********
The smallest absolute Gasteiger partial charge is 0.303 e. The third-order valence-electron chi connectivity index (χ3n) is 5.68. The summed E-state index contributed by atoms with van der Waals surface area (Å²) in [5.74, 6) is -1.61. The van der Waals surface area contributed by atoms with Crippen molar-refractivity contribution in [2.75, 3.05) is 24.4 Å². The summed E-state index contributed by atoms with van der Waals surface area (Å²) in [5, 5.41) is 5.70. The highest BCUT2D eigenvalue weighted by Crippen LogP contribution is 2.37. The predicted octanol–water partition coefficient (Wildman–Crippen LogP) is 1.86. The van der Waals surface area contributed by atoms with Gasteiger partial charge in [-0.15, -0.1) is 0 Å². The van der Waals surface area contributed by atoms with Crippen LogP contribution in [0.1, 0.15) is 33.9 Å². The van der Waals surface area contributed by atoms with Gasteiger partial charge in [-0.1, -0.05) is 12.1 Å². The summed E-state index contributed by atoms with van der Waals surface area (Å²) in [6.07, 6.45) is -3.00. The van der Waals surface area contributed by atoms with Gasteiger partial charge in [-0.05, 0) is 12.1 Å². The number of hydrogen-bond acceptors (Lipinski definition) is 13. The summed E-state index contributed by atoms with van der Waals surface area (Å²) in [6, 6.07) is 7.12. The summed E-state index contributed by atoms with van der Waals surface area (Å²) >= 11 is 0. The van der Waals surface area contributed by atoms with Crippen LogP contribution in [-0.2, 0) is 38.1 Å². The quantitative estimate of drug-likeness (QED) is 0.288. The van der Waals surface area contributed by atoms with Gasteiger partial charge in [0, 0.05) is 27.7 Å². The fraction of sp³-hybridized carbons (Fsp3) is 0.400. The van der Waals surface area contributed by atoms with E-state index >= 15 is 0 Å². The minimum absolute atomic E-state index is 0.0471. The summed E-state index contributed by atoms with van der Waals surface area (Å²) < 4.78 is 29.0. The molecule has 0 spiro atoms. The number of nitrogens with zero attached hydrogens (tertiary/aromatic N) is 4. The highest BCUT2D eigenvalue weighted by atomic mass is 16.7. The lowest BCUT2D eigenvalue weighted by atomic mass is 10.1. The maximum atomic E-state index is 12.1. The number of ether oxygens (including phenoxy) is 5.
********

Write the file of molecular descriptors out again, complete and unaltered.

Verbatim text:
The smallest absolute Gasteiger partial charge is 0.303 e. The third-order valence-electron chi connectivity index (χ3n) is 5.68. The summed E-state index contributed by atoms with van der Waals surface area (Å²) in [5.74, 6) is -1.61. The van der Waals surface area contributed by atoms with Crippen molar-refractivity contribution in [2.75, 3.05) is 24.4 Å². The summed E-state index contributed by atoms with van der Waals surface area (Å²) in [5, 5.41) is 5.70. The highest BCUT2D eigenvalue weighted by Crippen LogP contribution is 2.37. The predicted octanol–water partition coefficient (Wildman–Crippen LogP) is 1.86. The van der Waals surface area contributed by atoms with Gasteiger partial charge in [-0.15, -0.1) is 0 Å². The van der Waals surface area contributed by atoms with Crippen LogP contribution in [0.1, 0.15) is 33.9 Å². The van der Waals surface area contributed by atoms with Gasteiger partial charge in [-0.1, -0.05) is 12.1 Å². The summed E-state index contributed by atoms with van der Waals surface area (Å²) in [6.07, 6.45) is -3.00. The van der Waals surface area contributed by atoms with Gasteiger partial charge in [-0.05, 0) is 12.1 Å². The number of hydrogen-bond acceptors (Lipinski definition) is 13. The summed E-state index contributed by atoms with van der Waals surface area (Å²) in [6, 6.07) is 7.12. The summed E-state index contributed by atoms with van der Waals surface area (Å²) >= 11 is 0. The van der Waals surface area contributed by atoms with Crippen LogP contribution in [-0.2, 0) is 38.1 Å². The quantitative estimate of drug-likeness (QED) is 0.288. The van der Waals surface area contributed by atoms with Gasteiger partial charge in [0, 0.05) is 27.7 Å². The fraction of sp³-hybridized carbons (Fsp3) is 0.400. The van der Waals surface area contributed by atoms with E-state index >= 15 is 0 Å². The minimum absolute atomic E-state index is 0.0471. The summed E-state index contributed by atoms with van der Waals surface area (Å²) < 4.78 is 29.0. The molecule has 0 spiro atoms. The number of nitrogens with zero attached hydrogens (tertiary/aromatic N) is 4. The highest BCUT2D eigenvalue weighted by atomic mass is 16.7. The lowest BCUT2D eigenvalue weighted by atomic mass is 10.1. The maximum atomic E-state index is 12.1. The number of ether oxygens (including phenoxy) is 5.